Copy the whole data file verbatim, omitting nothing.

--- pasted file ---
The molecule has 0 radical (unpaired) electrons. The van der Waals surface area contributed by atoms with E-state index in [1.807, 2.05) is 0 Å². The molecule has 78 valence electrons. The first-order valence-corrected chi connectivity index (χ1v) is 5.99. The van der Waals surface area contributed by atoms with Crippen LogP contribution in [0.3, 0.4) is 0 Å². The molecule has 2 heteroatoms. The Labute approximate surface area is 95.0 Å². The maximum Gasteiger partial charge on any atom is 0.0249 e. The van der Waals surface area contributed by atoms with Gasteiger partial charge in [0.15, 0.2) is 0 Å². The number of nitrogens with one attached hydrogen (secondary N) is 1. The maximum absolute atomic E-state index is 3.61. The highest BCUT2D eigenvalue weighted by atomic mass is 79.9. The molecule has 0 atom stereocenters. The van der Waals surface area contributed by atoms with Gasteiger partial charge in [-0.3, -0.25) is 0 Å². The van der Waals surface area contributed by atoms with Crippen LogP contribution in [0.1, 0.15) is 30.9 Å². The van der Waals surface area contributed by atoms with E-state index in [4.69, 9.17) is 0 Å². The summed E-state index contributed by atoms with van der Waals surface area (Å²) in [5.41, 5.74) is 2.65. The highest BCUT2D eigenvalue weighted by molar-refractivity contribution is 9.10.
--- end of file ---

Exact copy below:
The molecule has 0 radical (unpaired) electrons. The van der Waals surface area contributed by atoms with E-state index in [1.807, 2.05) is 0 Å². The molecule has 78 valence electrons. The first-order valence-corrected chi connectivity index (χ1v) is 5.99. The van der Waals surface area contributed by atoms with Crippen LogP contribution in [0.3, 0.4) is 0 Å². The molecule has 2 heteroatoms. The Labute approximate surface area is 95.0 Å². The maximum Gasteiger partial charge on any atom is 0.0249 e. The van der Waals surface area contributed by atoms with Gasteiger partial charge in [0.15, 0.2) is 0 Å². The number of nitrogens with one attached hydrogen (secondary N) is 1. The maximum absolute atomic E-state index is 3.61. The highest BCUT2D eigenvalue weighted by atomic mass is 79.9. The molecule has 0 atom stereocenters. The van der Waals surface area contributed by atoms with Gasteiger partial charge in [-0.3, -0.25) is 0 Å². The van der Waals surface area contributed by atoms with Crippen LogP contribution in [0.1, 0.15) is 30.9 Å². The van der Waals surface area contributed by atoms with E-state index in [4.69, 9.17) is 0 Å². The summed E-state index contributed by atoms with van der Waals surface area (Å²) in [5.41, 5.74) is 2.65. The highest BCUT2D eigenvalue weighted by molar-refractivity contribution is 9.10.